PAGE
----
Azarga Uranium Corp. [AZZ-TSX; PWURF-OTC; P8AA-FSE] is positioning itself to be America’s next uranium developer. In keeping with that plan, the company has been working to gain the approvals it needs to commence construction at its flagship Dewey Burdock Project in South Dakota, using low-cost insitu recovery methods.
Dewey Burdock received its Nuclear Regulatory Commission license in April 2014, and its revised draft Class 111 and Class V Underground Injection Control permits from the Environmental Protection Agency in August, 2019. The company also owns the Gas Hills, and Juniper Ridge projects in Wyoming, the Centennial Project in Colorado, the Aladdin deposit in Wyoming, and five exploration projects in the United States.
Azincourt Energy Corp. [AAZ-TSXV; AZURF-OTC] recently launched a Phase One drilling program at its East Preston uranium project in the western Athabasca Basin. The company is currently earning a 70% interest in the 25,000-hectare eastern portion of the Preston project as part of a joint venture agreement with Skyharbour Resources Ltd. [SYH-TSXV; SYHBF-OTCQB] and Clean Commodities Corp. [CLE-TSXV]. East Preston is near the southern edge of the western Athabasca Basin, where targets are in a near surface environment without Athabasca sandstone cover. Therefore, they are relatively shallow targets but can have great depth extent when discovered.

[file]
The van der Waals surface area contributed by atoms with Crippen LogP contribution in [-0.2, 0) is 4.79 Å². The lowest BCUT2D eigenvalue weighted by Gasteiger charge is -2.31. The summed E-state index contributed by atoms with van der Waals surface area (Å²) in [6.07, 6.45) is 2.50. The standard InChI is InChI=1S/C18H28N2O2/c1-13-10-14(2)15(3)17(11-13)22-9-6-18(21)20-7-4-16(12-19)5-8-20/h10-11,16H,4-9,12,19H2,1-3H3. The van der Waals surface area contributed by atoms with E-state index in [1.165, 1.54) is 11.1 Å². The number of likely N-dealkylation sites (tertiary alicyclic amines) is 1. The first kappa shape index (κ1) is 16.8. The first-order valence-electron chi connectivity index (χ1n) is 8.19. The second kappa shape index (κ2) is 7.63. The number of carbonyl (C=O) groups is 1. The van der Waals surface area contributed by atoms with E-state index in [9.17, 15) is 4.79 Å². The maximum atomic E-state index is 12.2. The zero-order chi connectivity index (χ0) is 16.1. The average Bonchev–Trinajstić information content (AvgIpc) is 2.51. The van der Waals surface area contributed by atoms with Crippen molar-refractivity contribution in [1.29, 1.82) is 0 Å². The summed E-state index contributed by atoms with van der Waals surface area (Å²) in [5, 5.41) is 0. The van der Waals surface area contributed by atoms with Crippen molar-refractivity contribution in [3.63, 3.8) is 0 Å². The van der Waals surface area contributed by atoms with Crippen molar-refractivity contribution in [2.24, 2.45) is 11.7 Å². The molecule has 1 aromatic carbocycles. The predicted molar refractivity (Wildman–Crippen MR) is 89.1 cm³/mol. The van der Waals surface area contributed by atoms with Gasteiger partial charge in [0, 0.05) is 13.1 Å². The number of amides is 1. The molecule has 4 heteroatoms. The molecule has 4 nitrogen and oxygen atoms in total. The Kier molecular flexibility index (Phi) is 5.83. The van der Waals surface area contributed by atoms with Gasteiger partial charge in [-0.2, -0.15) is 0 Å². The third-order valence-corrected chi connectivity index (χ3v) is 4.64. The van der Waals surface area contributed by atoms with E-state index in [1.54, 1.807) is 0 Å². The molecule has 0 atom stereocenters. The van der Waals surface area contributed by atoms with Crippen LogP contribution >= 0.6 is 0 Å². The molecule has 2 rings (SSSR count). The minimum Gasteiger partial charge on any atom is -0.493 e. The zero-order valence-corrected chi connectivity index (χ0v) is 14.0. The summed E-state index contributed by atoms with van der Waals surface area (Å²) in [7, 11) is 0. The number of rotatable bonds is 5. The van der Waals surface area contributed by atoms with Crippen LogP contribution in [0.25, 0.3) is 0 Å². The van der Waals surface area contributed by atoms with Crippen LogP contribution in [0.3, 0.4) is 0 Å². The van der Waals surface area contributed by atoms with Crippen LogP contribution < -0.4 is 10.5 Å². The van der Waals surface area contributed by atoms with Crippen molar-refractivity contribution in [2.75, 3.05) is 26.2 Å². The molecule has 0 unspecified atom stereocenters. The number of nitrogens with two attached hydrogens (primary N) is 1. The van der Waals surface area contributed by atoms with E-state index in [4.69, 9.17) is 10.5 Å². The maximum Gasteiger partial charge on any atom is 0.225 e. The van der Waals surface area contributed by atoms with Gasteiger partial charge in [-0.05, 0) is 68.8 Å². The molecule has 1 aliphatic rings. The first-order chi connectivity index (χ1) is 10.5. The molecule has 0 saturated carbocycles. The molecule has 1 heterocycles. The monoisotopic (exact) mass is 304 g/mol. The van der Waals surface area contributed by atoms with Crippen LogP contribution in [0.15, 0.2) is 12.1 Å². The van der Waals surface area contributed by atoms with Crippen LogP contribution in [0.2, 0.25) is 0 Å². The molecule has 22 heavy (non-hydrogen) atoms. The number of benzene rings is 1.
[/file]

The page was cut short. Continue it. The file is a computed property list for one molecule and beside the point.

Overall, the Preston Project is one of the largest tenure land positions in the Paterson Lake region and is strategically located near NexGen Energy Ltd.’s high-grade Arrow deposit, Fission Uranium’s Triple R deposit and the Spitfire high-grade discovery on the Hook Lake Project, which is owned jointly by Cameco, Orano Canada Inc. and Purepoint Uranium Group Inc. [PTU-TSXV]. Orano recently 70%-optioned 49,635 hectares of the Preston Project for up to $7.3 million in exploration spending. Orano has begun exploration at Preston.
Blue Sky Uranium Corp. [BSK-TSXV; BKUCF-OTCQB; MAL2-FSE] is a leader in the field of uranium discovery in Argentina. The company’s objective is to rapidly advance a portfolio of uranium-vanadium projects into low-cost producers. The company’s flagship Amarillo Grande Project was an in-house discovery of a new district that hosts the largest NI 43-101 uranium resource in the country with an initial preliminary economic assessment.
Denison Mines Corp. [DML-TSX] is a uranium exploration and development company with interests focused in the Athabasca Basin region, including its 90%-owned Wheeler River Project, which holds the high-grade Phoenix and Gryphon uranium deposits (on the Wheeler River property). The Environmental Assessment at Wheeler River has been temporarily suspended.